Big anti-U.S. protest in Iraq

Iraqis streamed to the city of Najaf for a big anti-U.S. protest called by cleric Moqtada al-Sadr in the fourth anniversary of the fall of the Baghdad.

Big anti-U.S. protest in Iraq
Iraqis streamed to the city of Najaf for a big anti-U.S. protest called by cleric Moqtada al-Sadr in the fourth anniversary of the fall of the Baghdad.

"No, no to America, yes, yes to Moqtada," thousands of marching Iraqis, mainly men and young boys waving Iraqi flags, chanted as they marched through the Shi'ite holy southern city.

Iraq announced a 24-hour vehicle ban in Baghdad starting at 5 a.m. (0100 GMT) to prevent car bombers launching attacks on the anniversary.

Sadr, who blames the U.S.-led invasion for Iraq's unrelenting violence, issued a statement on Sunday urging Iraqis to protest against the presence of U.S. troops in Iraq.

"In order to end the occupation, you will go out and demonstrate," said Sadr, who had been keeping a low profile in recent months.

The U.S. military says Sadr, who leads the Mehdi Army that is blamed for fuelling sectarian strife with minority Sunni Muslims, is in neighboring Iran. His aides say the cleric is in Iraq and have denied suggestions he fled to escape the security crackdown.

ANNIVERSARY

Saddam had vowed to defeat an invasion launched by the United States and Britain on March 20, 2003 to oust him, but his forces offered little resistance as U.S. forces thrust deep into the heart of the Iraqi capital.

By then the war had cost 96 American dead, 30 British dead and unknown thousands of Iraqi military and civilian casualties.

Four years later those tolls have soared to more than 3,270 U.S. soldiers killed, 140 British soldiers, 124 from other nations, and tens of thousands of Iraqis.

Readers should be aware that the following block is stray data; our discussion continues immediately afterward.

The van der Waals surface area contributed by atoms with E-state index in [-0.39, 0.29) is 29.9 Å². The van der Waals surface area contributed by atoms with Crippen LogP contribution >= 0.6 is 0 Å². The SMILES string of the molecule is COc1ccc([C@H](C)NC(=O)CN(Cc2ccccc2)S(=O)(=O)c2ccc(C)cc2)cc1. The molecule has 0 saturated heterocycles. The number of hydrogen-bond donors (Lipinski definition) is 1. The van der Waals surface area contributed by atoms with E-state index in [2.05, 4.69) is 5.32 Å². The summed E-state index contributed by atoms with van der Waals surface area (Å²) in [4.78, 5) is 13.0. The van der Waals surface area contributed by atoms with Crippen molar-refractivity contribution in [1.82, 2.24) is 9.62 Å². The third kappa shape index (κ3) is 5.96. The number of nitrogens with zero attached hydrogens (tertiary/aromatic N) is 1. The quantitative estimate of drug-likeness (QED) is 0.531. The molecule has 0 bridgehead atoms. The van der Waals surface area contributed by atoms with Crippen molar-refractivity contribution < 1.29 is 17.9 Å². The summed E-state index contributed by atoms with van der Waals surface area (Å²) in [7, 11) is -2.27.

Four U.S. soldiers were killed in attacks south of Baghdad on Sunday while another two died from wounds suffered in operations north of the capital, the U.S. military said.

The toll brought to 10 the number of soldiers killed at the weekend and 35 in the first eight days of April.

U.S. President George W. Bush is sending 30,000 more troops to Iraq, mainly to Baghdad for the security crackdown.

Bush has insisted U.S. troops will not leave until Iraqis can take over security and has repeatedly rejected setting a timetable for withdrawal.

He has vowed to veto legislation approved last month by narrow margins in the Democratic-controlled Senate and the House of Representatives that would impose a troop withdrawal timetable.

Opinion polls show most Americans are now opposed to the four-year-old war and support the Democrats' plan. U.S. military commanders say the Baghdad security plan is working and needs time to show results.
Güncelleme Tarihi: 20 Eylül 2018, 18:16
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